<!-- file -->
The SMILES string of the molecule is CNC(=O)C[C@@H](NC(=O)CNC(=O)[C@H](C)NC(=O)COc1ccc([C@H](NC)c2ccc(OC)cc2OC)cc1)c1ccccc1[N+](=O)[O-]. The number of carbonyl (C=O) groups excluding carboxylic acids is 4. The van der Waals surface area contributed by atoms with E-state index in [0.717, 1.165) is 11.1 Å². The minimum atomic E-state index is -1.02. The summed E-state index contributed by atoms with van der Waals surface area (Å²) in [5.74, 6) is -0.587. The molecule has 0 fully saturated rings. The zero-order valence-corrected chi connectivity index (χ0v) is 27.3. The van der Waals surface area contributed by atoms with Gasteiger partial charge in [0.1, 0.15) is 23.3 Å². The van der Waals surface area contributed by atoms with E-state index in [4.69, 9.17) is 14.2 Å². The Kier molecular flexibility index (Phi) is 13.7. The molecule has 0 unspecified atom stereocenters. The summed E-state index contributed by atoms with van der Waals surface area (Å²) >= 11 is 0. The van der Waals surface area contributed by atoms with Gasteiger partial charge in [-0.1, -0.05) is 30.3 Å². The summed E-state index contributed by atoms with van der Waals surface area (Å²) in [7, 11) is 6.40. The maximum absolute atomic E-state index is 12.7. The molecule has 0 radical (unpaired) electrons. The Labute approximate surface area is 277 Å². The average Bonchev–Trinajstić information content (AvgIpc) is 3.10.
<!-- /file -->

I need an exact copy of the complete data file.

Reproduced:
The SMILES string of the molecule is CNC(=O)C[C@@H](NC(=O)CNC(=O)[C@H](C)NC(=O)COc1ccc([C@H](NC)c2ccc(OC)cc2OC)cc1)c1ccccc1[N+](=O)[O-]. The number of carbonyl (C=O) groups excluding carboxylic acids is 4. The van der Waals surface area contributed by atoms with E-state index in [0.717, 1.165) is 11.1 Å². The minimum atomic E-state index is -1.02. The summed E-state index contributed by atoms with van der Waals surface area (Å²) in [5.74, 6) is -0.587. The molecule has 0 fully saturated rings. The zero-order valence-corrected chi connectivity index (χ0v) is 27.3. The van der Waals surface area contributed by atoms with Gasteiger partial charge in [0.1, 0.15) is 23.3 Å². The van der Waals surface area contributed by atoms with E-state index in [4.69, 9.17) is 14.2 Å². The Kier molecular flexibility index (Phi) is 13.7. The molecule has 0 unspecified atom stereocenters. The summed E-state index contributed by atoms with van der Waals surface area (Å²) >= 11 is 0. The van der Waals surface area contributed by atoms with Gasteiger partial charge in [-0.1, -0.05) is 30.3 Å². The summed E-state index contributed by atoms with van der Waals surface area (Å²) in [7, 11) is 6.40. The maximum absolute atomic E-state index is 12.7. The molecule has 0 radical (unpaired) electrons. The Labute approximate surface area is 277 Å². The average Bonchev–Trinajstić information content (AvgIpc) is 3.10.